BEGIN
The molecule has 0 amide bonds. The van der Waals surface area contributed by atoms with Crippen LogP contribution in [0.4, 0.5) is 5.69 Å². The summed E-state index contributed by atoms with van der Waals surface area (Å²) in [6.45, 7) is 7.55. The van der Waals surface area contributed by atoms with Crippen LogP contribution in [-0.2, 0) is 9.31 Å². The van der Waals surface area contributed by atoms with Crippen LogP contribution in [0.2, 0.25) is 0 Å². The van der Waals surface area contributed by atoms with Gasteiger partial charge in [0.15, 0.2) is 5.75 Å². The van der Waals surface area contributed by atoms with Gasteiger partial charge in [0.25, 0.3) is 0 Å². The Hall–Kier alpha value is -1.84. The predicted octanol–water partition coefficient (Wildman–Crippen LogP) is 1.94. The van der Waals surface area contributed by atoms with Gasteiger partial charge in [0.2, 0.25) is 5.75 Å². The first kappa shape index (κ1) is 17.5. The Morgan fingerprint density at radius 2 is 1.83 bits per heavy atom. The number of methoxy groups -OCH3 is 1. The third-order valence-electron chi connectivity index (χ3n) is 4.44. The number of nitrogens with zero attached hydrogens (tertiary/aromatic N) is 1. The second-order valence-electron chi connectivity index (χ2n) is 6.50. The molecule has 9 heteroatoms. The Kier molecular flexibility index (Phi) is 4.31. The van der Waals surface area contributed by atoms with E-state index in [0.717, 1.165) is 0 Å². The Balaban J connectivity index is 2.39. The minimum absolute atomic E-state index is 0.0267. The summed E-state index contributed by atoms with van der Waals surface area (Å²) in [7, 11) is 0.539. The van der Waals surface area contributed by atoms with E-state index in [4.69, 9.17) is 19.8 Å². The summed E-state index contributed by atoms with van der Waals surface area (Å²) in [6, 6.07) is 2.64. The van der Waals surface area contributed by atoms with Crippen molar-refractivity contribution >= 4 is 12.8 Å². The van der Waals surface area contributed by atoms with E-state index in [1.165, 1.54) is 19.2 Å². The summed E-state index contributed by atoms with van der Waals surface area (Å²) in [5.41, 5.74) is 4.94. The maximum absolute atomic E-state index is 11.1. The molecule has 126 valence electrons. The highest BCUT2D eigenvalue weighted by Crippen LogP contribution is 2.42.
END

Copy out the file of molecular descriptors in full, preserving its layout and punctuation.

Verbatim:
The molecule has 0 amide bonds. The van der Waals surface area contributed by atoms with Crippen LogP contribution in [0.4, 0.5) is 5.69 Å². The summed E-state index contributed by atoms with van der Waals surface area (Å²) in [6.45, 7) is 7.55. The van der Waals surface area contributed by atoms with Crippen LogP contribution in [-0.2, 0) is 9.31 Å². The van der Waals surface area contributed by atoms with Crippen LogP contribution in [0.2, 0.25) is 0 Å². The van der Waals surface area contributed by atoms with Gasteiger partial charge in [0.15, 0.2) is 5.75 Å². The van der Waals surface area contributed by atoms with Gasteiger partial charge in [0.25, 0.3) is 0 Å². The Hall–Kier alpha value is -1.84. The predicted octanol–water partition coefficient (Wildman–Crippen LogP) is 1.94. The van der Waals surface area contributed by atoms with Gasteiger partial charge in [0.2, 0.25) is 5.75 Å². The first kappa shape index (κ1) is 17.5. The Morgan fingerprint density at radius 2 is 1.83 bits per heavy atom. The number of methoxy groups -OCH3 is 1. The third-order valence-electron chi connectivity index (χ3n) is 4.44. The number of nitrogens with zero attached hydrogens (tertiary/aromatic N) is 1. The second-order valence-electron chi connectivity index (χ2n) is 6.50. The molecule has 9 heteroatoms. The Kier molecular flexibility index (Phi) is 4.31. The van der Waals surface area contributed by atoms with E-state index in [0.717, 1.165) is 0 Å². The Balaban J connectivity index is 2.39. The minimum absolute atomic E-state index is 0.0267. The summed E-state index contributed by atoms with van der Waals surface area (Å²) in [7, 11) is 0.539. The van der Waals surface area contributed by atoms with E-state index in [4.69, 9.17) is 19.8 Å². The summed E-state index contributed by atoms with van der Waals surface area (Å²) in [6, 6.07) is 2.64. The van der Waals surface area contributed by atoms with Crippen molar-refractivity contribution >= 4 is 12.8 Å². The van der Waals surface area contributed by atoms with E-state index in [1.165, 1.54) is 19.2 Å². The summed E-state index contributed by atoms with van der Waals surface area (Å²) in [5.41, 5.74) is 4.94. The maximum absolute atomic E-state index is 11.1. The molecule has 126 valence electrons. The highest BCUT2D eigenvalue weighted by Crippen LogP contribution is 2.42.